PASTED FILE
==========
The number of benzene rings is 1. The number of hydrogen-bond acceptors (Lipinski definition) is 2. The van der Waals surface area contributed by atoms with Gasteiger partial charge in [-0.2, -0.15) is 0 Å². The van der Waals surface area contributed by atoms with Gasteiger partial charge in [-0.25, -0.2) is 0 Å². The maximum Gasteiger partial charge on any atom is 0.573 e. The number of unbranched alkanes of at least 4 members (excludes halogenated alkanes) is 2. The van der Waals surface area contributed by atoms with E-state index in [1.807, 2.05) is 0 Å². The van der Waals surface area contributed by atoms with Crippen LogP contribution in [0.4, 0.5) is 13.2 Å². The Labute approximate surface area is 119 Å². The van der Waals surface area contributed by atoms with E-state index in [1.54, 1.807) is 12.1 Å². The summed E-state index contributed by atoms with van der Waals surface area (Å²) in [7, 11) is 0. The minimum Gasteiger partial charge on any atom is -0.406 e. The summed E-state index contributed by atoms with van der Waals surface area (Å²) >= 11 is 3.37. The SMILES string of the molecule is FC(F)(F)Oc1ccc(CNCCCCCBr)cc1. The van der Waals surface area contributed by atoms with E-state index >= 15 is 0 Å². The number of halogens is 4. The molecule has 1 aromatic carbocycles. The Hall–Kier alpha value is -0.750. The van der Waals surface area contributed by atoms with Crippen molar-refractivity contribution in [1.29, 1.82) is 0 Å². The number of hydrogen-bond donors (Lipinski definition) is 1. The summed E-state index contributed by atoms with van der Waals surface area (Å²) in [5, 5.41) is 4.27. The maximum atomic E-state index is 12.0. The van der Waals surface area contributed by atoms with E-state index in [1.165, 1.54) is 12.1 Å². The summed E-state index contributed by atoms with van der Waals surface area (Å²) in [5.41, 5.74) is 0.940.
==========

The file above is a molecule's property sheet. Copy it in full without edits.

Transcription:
The number of benzene rings is 1. The number of hydrogen-bond acceptors (Lipinski definition) is 2. The van der Waals surface area contributed by atoms with Gasteiger partial charge in [-0.2, -0.15) is 0 Å². The van der Waals surface area contributed by atoms with Gasteiger partial charge in [-0.25, -0.2) is 0 Å². The maximum Gasteiger partial charge on any atom is 0.573 e. The number of unbranched alkanes of at least 4 members (excludes halogenated alkanes) is 2. The van der Waals surface area contributed by atoms with E-state index in [1.807, 2.05) is 0 Å². The van der Waals surface area contributed by atoms with Crippen LogP contribution in [0.4, 0.5) is 13.2 Å². The Labute approximate surface area is 119 Å². The van der Waals surface area contributed by atoms with E-state index in [1.54, 1.807) is 12.1 Å². The summed E-state index contributed by atoms with van der Waals surface area (Å²) in [7, 11) is 0. The minimum Gasteiger partial charge on any atom is -0.406 e. The summed E-state index contributed by atoms with van der Waals surface area (Å²) >= 11 is 3.37. The SMILES string of the molecule is FC(F)(F)Oc1ccc(CNCCCCCBr)cc1. The van der Waals surface area contributed by atoms with E-state index >= 15 is 0 Å². The number of halogens is 4. The molecule has 1 aromatic carbocycles. The Hall–Kier alpha value is -0.750. The van der Waals surface area contributed by atoms with Crippen molar-refractivity contribution in [1.29, 1.82) is 0 Å². The number of hydrogen-bond donors (Lipinski definition) is 1. The summed E-state index contributed by atoms with van der Waals surface area (Å²) in [5, 5.41) is 4.27. The maximum atomic E-state index is 12.0. The van der Waals surface area contributed by atoms with E-state index in [1.165, 1.54) is 12.1 Å². The summed E-state index contributed by atoms with van der Waals surface area (Å²) in [5.41, 5.74) is 0.940.